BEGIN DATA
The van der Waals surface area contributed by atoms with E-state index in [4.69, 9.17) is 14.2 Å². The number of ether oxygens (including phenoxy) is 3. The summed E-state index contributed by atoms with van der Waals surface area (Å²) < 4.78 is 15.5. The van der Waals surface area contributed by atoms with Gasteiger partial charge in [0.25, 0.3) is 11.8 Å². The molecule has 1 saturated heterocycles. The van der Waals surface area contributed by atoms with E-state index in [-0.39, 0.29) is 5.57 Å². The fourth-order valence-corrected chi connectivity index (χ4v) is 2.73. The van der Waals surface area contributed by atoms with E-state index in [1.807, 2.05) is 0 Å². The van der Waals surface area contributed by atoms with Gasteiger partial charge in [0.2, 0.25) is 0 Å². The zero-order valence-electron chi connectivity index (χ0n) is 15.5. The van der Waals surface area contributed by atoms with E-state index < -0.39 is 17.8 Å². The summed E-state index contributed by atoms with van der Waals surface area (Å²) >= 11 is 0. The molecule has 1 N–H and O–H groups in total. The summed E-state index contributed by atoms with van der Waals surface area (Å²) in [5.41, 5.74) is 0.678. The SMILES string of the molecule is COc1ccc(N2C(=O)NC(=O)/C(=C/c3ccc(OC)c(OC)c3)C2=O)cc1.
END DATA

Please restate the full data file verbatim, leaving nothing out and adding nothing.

The van der Waals surface area contributed by atoms with E-state index in [4.69, 9.17) is 14.2 Å². The number of ether oxygens (including phenoxy) is 3. The summed E-state index contributed by atoms with van der Waals surface area (Å²) < 4.78 is 15.5. The van der Waals surface area contributed by atoms with Gasteiger partial charge in [0.25, 0.3) is 11.8 Å². The molecule has 1 saturated heterocycles. The van der Waals surface area contributed by atoms with E-state index in [-0.39, 0.29) is 5.57 Å². The fourth-order valence-corrected chi connectivity index (χ4v) is 2.73. The van der Waals surface area contributed by atoms with E-state index in [1.807, 2.05) is 0 Å². The van der Waals surface area contributed by atoms with Gasteiger partial charge in [0.2, 0.25) is 0 Å². The zero-order valence-electron chi connectivity index (χ0n) is 15.5. The van der Waals surface area contributed by atoms with E-state index < -0.39 is 17.8 Å². The summed E-state index contributed by atoms with van der Waals surface area (Å²) >= 11 is 0. The molecule has 1 N–H and O–H groups in total. The summed E-state index contributed by atoms with van der Waals surface area (Å²) in [5.41, 5.74) is 0.678. The SMILES string of the molecule is COc1ccc(N2C(=O)NC(=O)/C(=C/c3ccc(OC)c(OC)c3)C2=O)cc1.